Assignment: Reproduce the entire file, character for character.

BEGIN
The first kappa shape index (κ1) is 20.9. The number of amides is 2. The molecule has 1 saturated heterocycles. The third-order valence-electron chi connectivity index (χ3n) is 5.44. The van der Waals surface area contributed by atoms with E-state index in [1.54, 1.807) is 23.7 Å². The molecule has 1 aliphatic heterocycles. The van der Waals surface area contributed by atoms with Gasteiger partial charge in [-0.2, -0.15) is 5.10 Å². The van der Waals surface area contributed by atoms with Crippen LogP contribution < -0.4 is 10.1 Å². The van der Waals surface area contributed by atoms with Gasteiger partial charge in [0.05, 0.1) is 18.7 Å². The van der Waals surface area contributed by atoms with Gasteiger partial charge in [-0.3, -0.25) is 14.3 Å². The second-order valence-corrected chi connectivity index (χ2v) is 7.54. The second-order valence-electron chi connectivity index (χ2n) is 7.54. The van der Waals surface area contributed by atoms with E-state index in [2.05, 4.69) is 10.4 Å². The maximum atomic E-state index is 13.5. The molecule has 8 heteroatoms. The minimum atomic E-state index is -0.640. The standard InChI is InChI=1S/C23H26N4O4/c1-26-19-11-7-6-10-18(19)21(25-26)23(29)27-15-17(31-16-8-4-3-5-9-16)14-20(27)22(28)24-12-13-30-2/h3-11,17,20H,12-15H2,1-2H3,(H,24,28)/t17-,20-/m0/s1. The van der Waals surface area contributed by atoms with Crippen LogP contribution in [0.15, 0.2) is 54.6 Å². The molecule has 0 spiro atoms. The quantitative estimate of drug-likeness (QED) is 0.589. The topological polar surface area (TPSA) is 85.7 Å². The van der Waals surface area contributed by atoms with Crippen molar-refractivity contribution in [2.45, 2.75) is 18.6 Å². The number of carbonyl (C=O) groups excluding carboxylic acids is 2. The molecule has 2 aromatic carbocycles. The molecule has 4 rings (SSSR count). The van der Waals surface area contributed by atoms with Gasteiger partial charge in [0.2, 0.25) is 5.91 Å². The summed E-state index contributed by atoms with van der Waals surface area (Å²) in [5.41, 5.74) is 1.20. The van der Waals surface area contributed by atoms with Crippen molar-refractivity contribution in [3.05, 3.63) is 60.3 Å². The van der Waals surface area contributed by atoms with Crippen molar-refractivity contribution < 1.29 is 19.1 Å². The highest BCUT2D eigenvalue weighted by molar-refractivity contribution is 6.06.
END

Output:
The first kappa shape index (κ1) is 20.9. The number of amides is 2. The molecule has 1 saturated heterocycles. The third-order valence-electron chi connectivity index (χ3n) is 5.44. The van der Waals surface area contributed by atoms with E-state index in [1.54, 1.807) is 23.7 Å². The molecule has 1 aliphatic heterocycles. The van der Waals surface area contributed by atoms with Gasteiger partial charge in [-0.2, -0.15) is 5.10 Å². The van der Waals surface area contributed by atoms with Crippen LogP contribution < -0.4 is 10.1 Å². The van der Waals surface area contributed by atoms with Gasteiger partial charge in [0.05, 0.1) is 18.7 Å². The van der Waals surface area contributed by atoms with Gasteiger partial charge in [-0.3, -0.25) is 14.3 Å². The second-order valence-corrected chi connectivity index (χ2v) is 7.54. The second-order valence-electron chi connectivity index (χ2n) is 7.54. The van der Waals surface area contributed by atoms with E-state index in [2.05, 4.69) is 10.4 Å². The maximum atomic E-state index is 13.5. The molecule has 8 heteroatoms. The minimum atomic E-state index is -0.640. The standard InChI is InChI=1S/C23H26N4O4/c1-26-19-11-7-6-10-18(19)21(25-26)23(29)27-15-17(31-16-8-4-3-5-9-16)14-20(27)22(28)24-12-13-30-2/h3-11,17,20H,12-15H2,1-2H3,(H,24,28)/t17-,20-/m0/s1. The van der Waals surface area contributed by atoms with Crippen LogP contribution in [0.15, 0.2) is 54.6 Å². The molecule has 0 spiro atoms. The quantitative estimate of drug-likeness (QED) is 0.589. The topological polar surface area (TPSA) is 85.7 Å². The van der Waals surface area contributed by atoms with Crippen molar-refractivity contribution in [2.45, 2.75) is 18.6 Å². The number of carbonyl (C=O) groups excluding carboxylic acids is 2. The molecule has 2 aromatic carbocycles. The molecule has 4 rings (SSSR count). The van der Waals surface area contributed by atoms with Gasteiger partial charge in [0.2, 0.25) is 5.91 Å². The summed E-state index contributed by atoms with van der Waals surface area (Å²) in [5.41, 5.74) is 1.20. The van der Waals surface area contributed by atoms with Crippen molar-refractivity contribution in [3.05, 3.63) is 60.3 Å². The van der Waals surface area contributed by atoms with Crippen molar-refractivity contribution < 1.29 is 19.1 Å². The highest BCUT2D eigenvalue weighted by molar-refractivity contribution is 6.06.